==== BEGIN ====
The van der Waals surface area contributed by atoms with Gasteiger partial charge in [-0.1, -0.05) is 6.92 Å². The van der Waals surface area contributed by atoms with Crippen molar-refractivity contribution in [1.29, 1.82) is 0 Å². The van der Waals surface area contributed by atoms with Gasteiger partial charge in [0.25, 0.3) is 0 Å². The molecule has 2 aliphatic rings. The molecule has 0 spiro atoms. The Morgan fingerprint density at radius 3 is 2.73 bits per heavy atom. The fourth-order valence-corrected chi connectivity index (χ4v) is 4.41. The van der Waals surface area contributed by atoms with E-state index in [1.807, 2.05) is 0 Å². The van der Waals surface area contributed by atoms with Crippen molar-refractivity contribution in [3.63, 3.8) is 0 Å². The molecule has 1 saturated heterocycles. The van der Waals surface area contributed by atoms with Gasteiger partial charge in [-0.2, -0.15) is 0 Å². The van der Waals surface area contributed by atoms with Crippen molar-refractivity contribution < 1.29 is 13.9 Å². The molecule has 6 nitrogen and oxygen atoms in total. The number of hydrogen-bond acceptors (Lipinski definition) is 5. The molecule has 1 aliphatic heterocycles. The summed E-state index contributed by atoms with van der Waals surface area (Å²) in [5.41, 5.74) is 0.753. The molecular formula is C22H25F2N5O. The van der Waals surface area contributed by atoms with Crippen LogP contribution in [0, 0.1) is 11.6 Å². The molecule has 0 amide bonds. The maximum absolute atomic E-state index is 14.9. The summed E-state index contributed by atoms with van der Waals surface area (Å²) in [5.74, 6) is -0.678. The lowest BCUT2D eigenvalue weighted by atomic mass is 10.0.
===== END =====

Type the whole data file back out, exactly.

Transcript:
The van der Waals surface area contributed by atoms with Gasteiger partial charge in [-0.1, -0.05) is 6.92 Å². The van der Waals surface area contributed by atoms with Crippen molar-refractivity contribution in [1.29, 1.82) is 0 Å². The van der Waals surface area contributed by atoms with Gasteiger partial charge in [0.25, 0.3) is 0 Å². The molecule has 2 aliphatic rings. The molecule has 0 spiro atoms. The Morgan fingerprint density at radius 3 is 2.73 bits per heavy atom. The fourth-order valence-corrected chi connectivity index (χ4v) is 4.41. The van der Waals surface area contributed by atoms with E-state index in [1.807, 2.05) is 0 Å². The van der Waals surface area contributed by atoms with Crippen molar-refractivity contribution in [3.63, 3.8) is 0 Å². The molecule has 1 saturated heterocycles. The van der Waals surface area contributed by atoms with Gasteiger partial charge in [-0.2, -0.15) is 0 Å². The van der Waals surface area contributed by atoms with Crippen molar-refractivity contribution < 1.29 is 13.9 Å². The molecule has 6 nitrogen and oxygen atoms in total. The number of hydrogen-bond acceptors (Lipinski definition) is 5. The molecule has 1 aliphatic heterocycles. The summed E-state index contributed by atoms with van der Waals surface area (Å²) in [5.41, 5.74) is 0.753. The molecular formula is C22H25F2N5O. The van der Waals surface area contributed by atoms with Crippen LogP contribution in [0, 0.1) is 11.6 Å². The molecule has 0 amide bonds. The maximum absolute atomic E-state index is 14.9. The summed E-state index contributed by atoms with van der Waals surface area (Å²) in [5.74, 6) is -0.678. The lowest BCUT2D eigenvalue weighted by atomic mass is 10.0.